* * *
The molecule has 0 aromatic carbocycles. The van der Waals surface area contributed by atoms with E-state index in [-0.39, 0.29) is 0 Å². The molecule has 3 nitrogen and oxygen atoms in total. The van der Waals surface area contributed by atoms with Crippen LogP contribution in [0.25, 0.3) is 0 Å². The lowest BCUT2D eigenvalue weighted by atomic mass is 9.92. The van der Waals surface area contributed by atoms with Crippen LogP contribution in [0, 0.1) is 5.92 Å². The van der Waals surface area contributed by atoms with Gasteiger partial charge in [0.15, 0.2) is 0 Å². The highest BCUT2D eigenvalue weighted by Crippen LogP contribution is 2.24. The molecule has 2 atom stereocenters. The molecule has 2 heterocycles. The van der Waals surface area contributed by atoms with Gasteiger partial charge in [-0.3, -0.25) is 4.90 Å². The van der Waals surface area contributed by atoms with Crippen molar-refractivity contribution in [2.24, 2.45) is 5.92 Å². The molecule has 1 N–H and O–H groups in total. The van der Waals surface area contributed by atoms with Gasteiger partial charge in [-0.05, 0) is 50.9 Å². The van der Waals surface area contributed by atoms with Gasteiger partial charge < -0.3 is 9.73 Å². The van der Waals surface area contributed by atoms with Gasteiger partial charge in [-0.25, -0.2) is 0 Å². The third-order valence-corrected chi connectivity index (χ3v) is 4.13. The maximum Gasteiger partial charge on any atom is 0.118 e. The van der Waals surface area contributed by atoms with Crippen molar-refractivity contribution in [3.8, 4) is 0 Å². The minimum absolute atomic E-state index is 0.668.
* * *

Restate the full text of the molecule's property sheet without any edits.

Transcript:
The molecule has 0 aromatic carbocycles. The van der Waals surface area contributed by atoms with E-state index in [-0.39, 0.29) is 0 Å². The molecule has 3 nitrogen and oxygen atoms in total. The van der Waals surface area contributed by atoms with Crippen LogP contribution in [0.25, 0.3) is 0 Å². The lowest BCUT2D eigenvalue weighted by atomic mass is 9.92. The van der Waals surface area contributed by atoms with Crippen LogP contribution in [0, 0.1) is 5.92 Å². The van der Waals surface area contributed by atoms with Gasteiger partial charge in [0.15, 0.2) is 0 Å². The highest BCUT2D eigenvalue weighted by Crippen LogP contribution is 2.24. The molecule has 2 atom stereocenters. The molecule has 2 heterocycles. The van der Waals surface area contributed by atoms with Gasteiger partial charge in [-0.3, -0.25) is 4.90 Å². The van der Waals surface area contributed by atoms with Crippen molar-refractivity contribution in [2.24, 2.45) is 5.92 Å². The molecule has 1 N–H and O–H groups in total. The van der Waals surface area contributed by atoms with Gasteiger partial charge in [-0.05, 0) is 50.9 Å². The van der Waals surface area contributed by atoms with Gasteiger partial charge < -0.3 is 9.73 Å². The van der Waals surface area contributed by atoms with Gasteiger partial charge in [-0.25, -0.2) is 0 Å². The third-order valence-corrected chi connectivity index (χ3v) is 4.13. The maximum Gasteiger partial charge on any atom is 0.118 e. The van der Waals surface area contributed by atoms with Crippen molar-refractivity contribution in [3.8, 4) is 0 Å². The minimum absolute atomic E-state index is 0.668.